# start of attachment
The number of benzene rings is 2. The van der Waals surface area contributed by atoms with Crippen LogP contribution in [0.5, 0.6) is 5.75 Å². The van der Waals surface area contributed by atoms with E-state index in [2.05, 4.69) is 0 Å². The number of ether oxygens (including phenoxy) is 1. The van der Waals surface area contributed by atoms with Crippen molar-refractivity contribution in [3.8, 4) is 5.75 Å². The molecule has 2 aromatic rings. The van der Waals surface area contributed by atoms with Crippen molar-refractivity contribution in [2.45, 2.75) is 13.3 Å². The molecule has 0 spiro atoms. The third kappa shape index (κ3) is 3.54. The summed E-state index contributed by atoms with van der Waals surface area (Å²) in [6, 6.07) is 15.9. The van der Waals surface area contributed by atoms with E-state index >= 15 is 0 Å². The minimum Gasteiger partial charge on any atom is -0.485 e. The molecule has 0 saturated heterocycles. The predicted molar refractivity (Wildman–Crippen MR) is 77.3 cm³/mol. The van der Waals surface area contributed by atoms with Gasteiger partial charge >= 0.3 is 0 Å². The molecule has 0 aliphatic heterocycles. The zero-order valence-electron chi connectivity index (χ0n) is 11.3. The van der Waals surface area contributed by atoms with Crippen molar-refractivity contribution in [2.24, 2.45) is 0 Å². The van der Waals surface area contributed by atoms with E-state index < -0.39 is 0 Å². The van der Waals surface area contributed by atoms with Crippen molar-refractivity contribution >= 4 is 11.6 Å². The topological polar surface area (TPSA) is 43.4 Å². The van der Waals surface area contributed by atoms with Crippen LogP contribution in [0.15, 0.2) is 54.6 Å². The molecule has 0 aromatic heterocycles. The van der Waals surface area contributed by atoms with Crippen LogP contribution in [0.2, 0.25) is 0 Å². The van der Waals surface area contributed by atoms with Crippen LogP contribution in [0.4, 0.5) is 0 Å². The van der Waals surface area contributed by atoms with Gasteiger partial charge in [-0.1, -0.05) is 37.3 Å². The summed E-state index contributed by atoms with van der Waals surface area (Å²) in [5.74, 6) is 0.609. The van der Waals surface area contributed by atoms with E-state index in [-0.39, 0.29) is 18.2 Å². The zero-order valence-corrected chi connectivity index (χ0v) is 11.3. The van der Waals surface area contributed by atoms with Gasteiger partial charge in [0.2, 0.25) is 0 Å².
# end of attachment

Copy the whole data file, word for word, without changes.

The number of benzene rings is 2. The van der Waals surface area contributed by atoms with Crippen LogP contribution in [0.5, 0.6) is 5.75 Å². The van der Waals surface area contributed by atoms with E-state index in [2.05, 4.69) is 0 Å². The number of ether oxygens (including phenoxy) is 1. The van der Waals surface area contributed by atoms with Crippen molar-refractivity contribution in [3.8, 4) is 5.75 Å². The molecule has 2 aromatic rings. The van der Waals surface area contributed by atoms with Crippen molar-refractivity contribution in [2.45, 2.75) is 13.3 Å². The molecule has 0 spiro atoms. The third kappa shape index (κ3) is 3.54. The summed E-state index contributed by atoms with van der Waals surface area (Å²) in [6, 6.07) is 15.9. The van der Waals surface area contributed by atoms with E-state index >= 15 is 0 Å². The minimum Gasteiger partial charge on any atom is -0.485 e. The molecule has 0 saturated heterocycles. The predicted molar refractivity (Wildman–Crippen MR) is 77.3 cm³/mol. The van der Waals surface area contributed by atoms with Gasteiger partial charge >= 0.3 is 0 Å². The molecule has 0 aliphatic heterocycles. The zero-order valence-electron chi connectivity index (χ0n) is 11.3. The van der Waals surface area contributed by atoms with Crippen molar-refractivity contribution in [2.24, 2.45) is 0 Å². The van der Waals surface area contributed by atoms with E-state index < -0.39 is 0 Å². The van der Waals surface area contributed by atoms with Crippen molar-refractivity contribution >= 4 is 11.6 Å². The topological polar surface area (TPSA) is 43.4 Å². The van der Waals surface area contributed by atoms with Crippen LogP contribution in [0.15, 0.2) is 54.6 Å². The molecule has 0 aromatic heterocycles. The van der Waals surface area contributed by atoms with Crippen LogP contribution in [0.2, 0.25) is 0 Å². The van der Waals surface area contributed by atoms with Crippen LogP contribution in [0.4, 0.5) is 0 Å². The van der Waals surface area contributed by atoms with Gasteiger partial charge in [-0.1, -0.05) is 37.3 Å². The summed E-state index contributed by atoms with van der Waals surface area (Å²) in [5.74, 6) is 0.609. The van der Waals surface area contributed by atoms with E-state index in [-0.39, 0.29) is 18.2 Å². The zero-order valence-corrected chi connectivity index (χ0v) is 11.3. The van der Waals surface area contributed by atoms with Gasteiger partial charge in [0.2, 0.25) is 0 Å².